A significant percentage of underserved and low-income families across America don’t have access to a computer or are limited to one computer per household. This limits access to plenty of online resources, whether that’s online banking, job postings or online education tools.
And in a tech hub like Seattle, the difference between the haves and have-nots can be even starker. So one local tech company is trying to do its part by providing people with computers, one family at a time.
Avanade, a digital and cloud services company, is hosting a computer drive for families in-need. Avanade was created by Microsoft and Accenture in 2000, so it has deep roots in the tech world. But technology is often catered to the privileged, so the company felt the need to give back.
The company partnered with InterConnection, a local nonprofit, to take previously used Avanade computers, refurbish them, load them up with the latest Microsoft software and distribute them to families through other community groups.
The company hosted its first computer drive on Monday, where it donated 20 computers to 20 families associated with the Kent Youth and Family Services organization. The next drive is being held on Wednesday, when the company will hand out computers to 20 more families through the Mona Bailey Academy educational nonprofit.
These computers are all fully functional and also come with two months of internet provided by Comcast.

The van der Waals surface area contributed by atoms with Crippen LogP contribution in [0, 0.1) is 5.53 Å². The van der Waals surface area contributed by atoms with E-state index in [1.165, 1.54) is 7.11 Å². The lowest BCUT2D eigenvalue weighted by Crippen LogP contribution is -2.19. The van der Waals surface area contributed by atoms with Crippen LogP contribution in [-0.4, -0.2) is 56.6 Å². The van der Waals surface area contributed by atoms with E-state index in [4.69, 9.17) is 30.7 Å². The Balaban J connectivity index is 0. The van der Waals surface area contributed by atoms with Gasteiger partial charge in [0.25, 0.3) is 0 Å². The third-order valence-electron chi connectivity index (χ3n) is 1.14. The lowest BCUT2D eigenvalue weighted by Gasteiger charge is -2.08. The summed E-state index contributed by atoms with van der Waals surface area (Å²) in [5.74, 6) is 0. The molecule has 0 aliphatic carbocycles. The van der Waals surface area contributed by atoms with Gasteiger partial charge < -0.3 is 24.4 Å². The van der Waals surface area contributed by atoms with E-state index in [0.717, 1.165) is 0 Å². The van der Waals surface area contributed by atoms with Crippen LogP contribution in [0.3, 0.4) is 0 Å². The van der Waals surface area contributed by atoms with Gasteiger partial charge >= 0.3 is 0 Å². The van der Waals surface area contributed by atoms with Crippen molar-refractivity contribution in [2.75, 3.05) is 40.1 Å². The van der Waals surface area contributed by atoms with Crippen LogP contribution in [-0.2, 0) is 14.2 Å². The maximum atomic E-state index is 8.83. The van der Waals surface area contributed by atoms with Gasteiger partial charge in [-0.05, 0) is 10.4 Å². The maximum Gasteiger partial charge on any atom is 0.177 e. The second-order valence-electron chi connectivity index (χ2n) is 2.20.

“Avanade hopes to make a human impact by providing vital technologies to families that need it through our partnership with InterConnection,” Bob Bruns, the company’s chief information officer, told Built In. “First and foremost, we want to get as many computers as possible into the hands of students and families who need them while sheltering in place. We don’t want any student to fall behind because they don’t have the resources they need.”
The company has even more computers to donate, and plans to host more events in the future. Avanade said it also may host events outside of Seattle, leveraging its connections to Microsoft and Accenture and their networks.
Washington has issued a statewide stay-at-home order, limiting what residents can do outside of their homes. Businesses and schools have shut down as well, with many shifting to online-only operations. This means it’s more important than ever for underserved families to be connected.
“Seattle is home to many of our people and InterConnection’s mission of getting previously used IT assets like computers into the homes of those in need is a worthy one,” Bruns continued. “Our hope is that more companies will be encouraged to partner with great organizations like them to help right now and in the future.”